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The day book. [volume] (Chicago, Ill.) 1911-1917, January 09, 1914, LAST EDITION, Image 2

Image and text provided by University of Illinois at Urbana-Champaign Library, Urbana, IL

Persistent link: https://chroniclingamerica.loc.gov/lccn/sn83045487/1914-01-09/ed-2/seq-2/

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was simply expounding something tney nau never thoughtNf before: And
he.r talk made them reflective.
"The prostitutes need the ballot infinitely much more than the good
women of the country," she continued. "I feel they will vote right because
I'm sure most of them want to make restitution to society. And you can
be sure that only those w-hg are trying to make good will vote.
"The other ones won'tother. And the ones who do vote will fight
for laws that will give them a boost upwards. Laws that will help upbuild
the womanhood of the nation. And the class of women I speak of would
not only try to enforce legislation that would drag them from the mire, but
legislation the little girls wandering in the darkness, and who might go
astray, need to protect them.
"The men who live from the profits of these women's sins are allowed
to vote. We let the disreputable man vote. Why shouldn't, we let the so-
called disreputable women vote and i
sweep away the economic conditions
that are the root of sm.
"The men -are -getting awfully
afraid of us. They can't quite figure
us exactly. They can't be certain
what we are going to do now that we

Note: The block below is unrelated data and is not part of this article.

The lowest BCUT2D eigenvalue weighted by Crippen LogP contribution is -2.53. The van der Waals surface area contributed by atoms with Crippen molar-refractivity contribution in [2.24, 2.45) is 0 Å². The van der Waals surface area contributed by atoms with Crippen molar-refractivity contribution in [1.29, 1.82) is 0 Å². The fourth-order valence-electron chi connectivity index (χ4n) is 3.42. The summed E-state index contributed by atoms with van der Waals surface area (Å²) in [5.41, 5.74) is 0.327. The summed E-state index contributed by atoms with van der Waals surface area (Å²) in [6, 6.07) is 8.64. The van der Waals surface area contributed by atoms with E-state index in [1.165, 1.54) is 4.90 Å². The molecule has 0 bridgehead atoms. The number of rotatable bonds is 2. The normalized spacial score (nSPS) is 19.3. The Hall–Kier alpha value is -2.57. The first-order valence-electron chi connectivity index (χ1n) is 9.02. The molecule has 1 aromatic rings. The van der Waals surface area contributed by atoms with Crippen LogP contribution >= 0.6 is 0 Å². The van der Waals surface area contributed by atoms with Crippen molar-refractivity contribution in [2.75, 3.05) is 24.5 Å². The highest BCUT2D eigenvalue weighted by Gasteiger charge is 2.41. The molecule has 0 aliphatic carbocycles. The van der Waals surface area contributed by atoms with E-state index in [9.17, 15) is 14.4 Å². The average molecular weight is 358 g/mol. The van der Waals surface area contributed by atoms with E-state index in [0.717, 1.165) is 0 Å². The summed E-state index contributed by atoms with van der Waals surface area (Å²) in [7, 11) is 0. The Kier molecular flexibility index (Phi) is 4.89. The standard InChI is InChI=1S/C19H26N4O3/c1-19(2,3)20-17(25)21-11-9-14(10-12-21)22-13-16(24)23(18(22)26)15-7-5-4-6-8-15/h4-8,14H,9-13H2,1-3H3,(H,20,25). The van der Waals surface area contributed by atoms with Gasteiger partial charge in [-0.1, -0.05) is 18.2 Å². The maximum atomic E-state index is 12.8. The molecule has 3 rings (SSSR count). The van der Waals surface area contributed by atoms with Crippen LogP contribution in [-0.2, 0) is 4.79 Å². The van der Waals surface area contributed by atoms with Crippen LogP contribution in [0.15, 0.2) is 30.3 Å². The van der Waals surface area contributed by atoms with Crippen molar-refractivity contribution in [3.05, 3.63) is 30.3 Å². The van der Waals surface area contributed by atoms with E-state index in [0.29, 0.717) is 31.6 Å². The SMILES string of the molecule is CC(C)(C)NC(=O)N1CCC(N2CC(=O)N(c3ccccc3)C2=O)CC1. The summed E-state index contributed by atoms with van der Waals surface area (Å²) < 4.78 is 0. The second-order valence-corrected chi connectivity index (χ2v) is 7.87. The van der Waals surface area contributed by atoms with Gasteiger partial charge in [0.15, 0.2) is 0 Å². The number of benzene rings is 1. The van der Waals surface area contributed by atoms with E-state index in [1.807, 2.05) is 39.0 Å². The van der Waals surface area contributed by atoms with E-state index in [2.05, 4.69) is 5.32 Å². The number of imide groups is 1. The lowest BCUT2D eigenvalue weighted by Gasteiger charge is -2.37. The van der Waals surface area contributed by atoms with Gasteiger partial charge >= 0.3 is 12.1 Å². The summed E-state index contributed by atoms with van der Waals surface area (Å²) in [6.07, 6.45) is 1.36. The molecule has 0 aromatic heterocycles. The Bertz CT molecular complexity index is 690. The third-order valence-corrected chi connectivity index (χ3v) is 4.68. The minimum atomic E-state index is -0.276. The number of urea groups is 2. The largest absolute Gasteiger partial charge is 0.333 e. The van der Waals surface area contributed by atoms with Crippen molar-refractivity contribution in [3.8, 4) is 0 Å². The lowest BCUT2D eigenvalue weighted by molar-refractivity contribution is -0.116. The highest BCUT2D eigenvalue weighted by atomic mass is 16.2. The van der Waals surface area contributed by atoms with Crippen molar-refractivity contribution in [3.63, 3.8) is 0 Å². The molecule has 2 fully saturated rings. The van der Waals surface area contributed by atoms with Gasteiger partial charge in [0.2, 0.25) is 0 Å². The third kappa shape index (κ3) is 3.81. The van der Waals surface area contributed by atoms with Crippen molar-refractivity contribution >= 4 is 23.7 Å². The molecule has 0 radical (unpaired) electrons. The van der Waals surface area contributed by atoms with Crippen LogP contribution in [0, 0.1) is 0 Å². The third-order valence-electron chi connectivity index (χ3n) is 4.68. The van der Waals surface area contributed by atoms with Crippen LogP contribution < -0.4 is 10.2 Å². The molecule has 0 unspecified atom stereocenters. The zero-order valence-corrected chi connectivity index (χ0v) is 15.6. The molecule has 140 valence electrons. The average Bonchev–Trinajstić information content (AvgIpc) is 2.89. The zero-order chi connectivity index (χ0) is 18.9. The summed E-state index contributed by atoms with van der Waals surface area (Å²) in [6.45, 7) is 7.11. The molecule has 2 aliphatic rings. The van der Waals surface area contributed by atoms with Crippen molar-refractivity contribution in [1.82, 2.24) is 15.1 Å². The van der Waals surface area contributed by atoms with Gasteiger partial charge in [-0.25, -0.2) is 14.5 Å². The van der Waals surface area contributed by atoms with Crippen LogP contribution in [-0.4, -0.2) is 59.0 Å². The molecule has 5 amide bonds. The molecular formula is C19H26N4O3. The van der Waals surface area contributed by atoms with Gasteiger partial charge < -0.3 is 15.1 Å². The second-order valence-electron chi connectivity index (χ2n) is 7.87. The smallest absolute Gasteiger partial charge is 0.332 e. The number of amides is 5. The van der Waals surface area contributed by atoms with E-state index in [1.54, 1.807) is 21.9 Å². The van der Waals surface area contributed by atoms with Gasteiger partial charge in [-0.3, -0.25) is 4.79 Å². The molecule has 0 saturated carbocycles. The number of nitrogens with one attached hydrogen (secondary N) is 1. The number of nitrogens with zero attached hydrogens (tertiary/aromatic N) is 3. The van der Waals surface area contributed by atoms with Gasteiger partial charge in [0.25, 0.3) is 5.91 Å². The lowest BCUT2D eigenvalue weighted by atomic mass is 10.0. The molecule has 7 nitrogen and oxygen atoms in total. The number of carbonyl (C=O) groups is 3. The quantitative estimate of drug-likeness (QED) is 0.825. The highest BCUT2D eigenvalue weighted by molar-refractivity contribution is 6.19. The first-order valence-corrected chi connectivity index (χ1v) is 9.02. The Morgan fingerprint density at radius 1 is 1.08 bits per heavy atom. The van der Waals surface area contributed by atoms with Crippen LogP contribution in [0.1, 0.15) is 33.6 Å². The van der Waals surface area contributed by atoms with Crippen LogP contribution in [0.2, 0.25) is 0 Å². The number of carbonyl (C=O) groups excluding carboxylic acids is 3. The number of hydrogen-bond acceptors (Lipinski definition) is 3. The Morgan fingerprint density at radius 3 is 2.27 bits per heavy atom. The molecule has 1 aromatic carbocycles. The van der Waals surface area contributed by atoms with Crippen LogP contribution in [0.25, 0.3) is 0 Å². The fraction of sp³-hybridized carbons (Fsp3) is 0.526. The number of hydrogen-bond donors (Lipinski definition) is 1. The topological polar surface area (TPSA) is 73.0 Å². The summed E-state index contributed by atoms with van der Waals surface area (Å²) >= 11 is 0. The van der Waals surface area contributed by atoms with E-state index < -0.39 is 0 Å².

have the vote. I have been offered
the candidacy for alderman from the
21st ward" by two political parties.
Men have come to me political
bosses and have asked me how
many votes I thought the women of
the 21st ward would cast. And I told
, them I was not at all certain.
"They say to me, 'Of course all
the ladies who live on the Lake Shore
drive will vote.' I was forced to tell
them I was not certain of that.
"But I tell them I do know of one
class , of women that are certain to
vote. And I mean the working girls,
the girls from the Woman's Trade
Union League. They are sure to vote,
because they can see clearly the
things they need to bring them the
comfort that people need, the things
they need to bring a little more hap
piness into their lives. And I tell the
men who asked me that these girls
will vote and their votes are going to
make a vast difference in the relation
of capital to labor. ,
"But I'm not so sure of the fash
ionable women, even though fashion
ible women have been very instru
mental in winning the fight for equal
suffrage. But I sometimes wonder if
:hey can sustain the vital interest in
he movement that they feel now.
"I mean in the future when equal
suffrage is no longer; the question of
the hour, but a working fact. I won
der if all the women wHo are now
fighting will go to the polls on elec
tion day.
"You see, the rich people don't feel
the necessity of voting themselves.
They haven't anything that they
need that's a pressing necessity at
stake. But the wroking women have
and the politicians will have to reck
on with their power." '
o o
CHURCHES FIGHT SALOONS
Lincoln, III., Jan. 9. The cam
paign of the Lincoln churches
against Lincoln's 26 fialoons has be
gun. Twenty v petitions have been
placed in prominenyparts of the city
for the signature Wthe "drys." Real
izing, that the strength of the wo
men's vote will laigelv determine the
result of the election he leaders are
holding nightly council to devise
plans for securing the fullest women
support.
Though they will fight, the saloon
owners have expressed themselves
as having little hope in case the wo
men's vote stands, and some are
negotiating for the sale of their prop
erty. o o
"I hear your wife is going to lead
all the fancy dances at the charity en
tertainment?" "Oh, yes! She s used
to that sort of thing. She's led me a
dance all my life."
i

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